THE DREAM OF A FREE SOCIETY
The dream of a society which is no longer based on the destruction
of nature and man. A society in which exploitation, oppression,
and the dominion of man over man is abolished.
The dream of a society in which the authoritarian and patriarchal
way of thinking is overcome. A society in which decisions are made
through self-determination and values like solidarity and community
stand above competition and egoism.
In the last decades in the industrialized states, in the capitalistic
as in the so called real-socialistic states, this dream has been
held mainly by rebellious young people. In them, a flicker of the
flame which has gone out in most adults is still alive.
Again and again the same process can be observed: A new generation
of young people is growing up. Different mechanisms like the authoritarian
education in families and schools, and manipulation of the mass
media, especially TV, are intended to take from them their ability
to dream. They are pushed to adapt themselves, to submit, and to
conform to existing conditions. In short, to become functioning
wheels in the gigantic machine.
The dream or at least the attempt to begin to make it come true,
must collide with existing expectations. The young people’s
reaction are rebellion and attempts to escape. Some rebel consciously,
others seek refuge in drugs, alcohol, crime or the pseudo world
Often the rebellions were closely connected with musical styles,
such as Punk in England, HipHop in the United States or Rai in Algeria.
This music was an expression of the rebellious social atmosphere.
But the music industry turned its subversive character into a commercial
one. As a result of this development, the main parts of the movement
All these movements, especially the consciousness rebellions in
the seventies and eighties, like the Kraaker-movement in Amsterdam,
the city-Indians in Italy or the autonomous squatters in West-Berlin
were concerned with developing social free areas in which a different
life, an approach to the dreams of a free society, would be possible.
In some cases new forms of living together were tried out. The patriarchal
structures of families, and, to some extent, the relationships of
couples, were basically called into question, and criticized as
the germ-cell of the bourgeois state. As opposite models, flat-sharing
communities and communes developed in which people live together
on an equal basis.
Moreover, sexuality played a decisive role. Existing norms were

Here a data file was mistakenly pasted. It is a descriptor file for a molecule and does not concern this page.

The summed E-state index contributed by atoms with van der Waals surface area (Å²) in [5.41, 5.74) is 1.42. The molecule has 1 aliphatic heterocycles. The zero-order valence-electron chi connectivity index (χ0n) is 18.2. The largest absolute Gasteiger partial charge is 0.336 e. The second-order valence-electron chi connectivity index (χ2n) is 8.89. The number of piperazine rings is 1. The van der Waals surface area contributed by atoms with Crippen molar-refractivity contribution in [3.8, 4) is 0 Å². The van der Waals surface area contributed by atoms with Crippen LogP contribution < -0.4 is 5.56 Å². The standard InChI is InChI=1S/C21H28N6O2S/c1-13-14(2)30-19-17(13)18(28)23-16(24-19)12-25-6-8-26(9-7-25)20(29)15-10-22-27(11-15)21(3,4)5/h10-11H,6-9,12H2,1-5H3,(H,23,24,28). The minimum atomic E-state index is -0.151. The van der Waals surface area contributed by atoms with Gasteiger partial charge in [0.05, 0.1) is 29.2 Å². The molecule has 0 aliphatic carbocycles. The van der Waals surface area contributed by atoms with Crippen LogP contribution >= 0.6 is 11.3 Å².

rejected and a free approach to sexuality without taboos was demanded.
This also includes the rejection of repressive regulations, for
instance against homosexual men and women.
A very important aspect was the emancipation of women. The suppression
of women is still normal in the whole of society, that is, in the
system as well as in the private area. But also rebellious movements
often reflected this situation or only went a step forward to the
real liberation of women.
The prospect of working a whole life long in an alienated way, about
eight hours or even more every day, provoked disgust and basic doubts
were cast on the sense of such a life. Most movements set imagination
against this monotony of daily life.
Basic elements of the political-awareness rebellions were the radical
rejection of the ruling capitalistic and imperialistic economic
order and the political structure of the state, which suppresses
the possibility of a self-determined life. Sometimes parts of these
movements fought on a militant and armed level.
Ultimately none of these movements prevailed, some of them were
repressed very brutally, while others were integrated in a subtle
way. Nevertheless, traces have remained from each movement.
The freedom-movements are not only a phenomenon on the capitalistic
states. They are based on a human need and they come up in every
repressive system - including the repressive so called real-socialistic
This year we had the non-violent protests of thousands young people
at the Tiananmen Square in Beijing, China. The protests ended in
a massacre. The Chinese army killed several hundred people. The
Communist Party (which is not communist at all), unmasked itself
in a bloody way.
Scientists often try to explain such youth rebellions with the so-called
generation gap, which means that the rebellions result from a different
age, different development and experience of the generations. But
the purpose of this explanation has been to divert attention from
the real reasons for the conflict between a system in which the
dream cannot be realized, and a system whose basic principles are
opposed to this repression.
At the present time there are few perspectives for change; environmental
destruction, manipulation, repression, exploitation, famine and
war, are considered normal. A first step is a consequent refusal
in opposition to the ruling destructive structures in the capitalistic
states as in the so called real-socialistic states.
This refusal can only develop its real strength if it’s concerned
with different forms of resistance, from unmasking ‘information’
to direct action. In addition, the development of countercultural
free areas is an essential element. Free areas which are an expression
of inner and outer change as well as a starting point of the fight
for the dream.
The poet Günter Eich once wrote ”Sing the songs, they
don’t expect you to sing. Be uncomfortable, be sand not oil
in the engine of the world...”
It’s a long and hard way and it seems that there’s not
much hope. But if it’s possible to develop the courage to
change and the power to fight, then there is a chance to go a step
further on the way to realize the dream.
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(Parts of a speech by Wolfgang Sterneck which was held at the 13th
World Festival of Youth and Students, 1–8 July 1989 in
Pyongyang, DPR Korea.)
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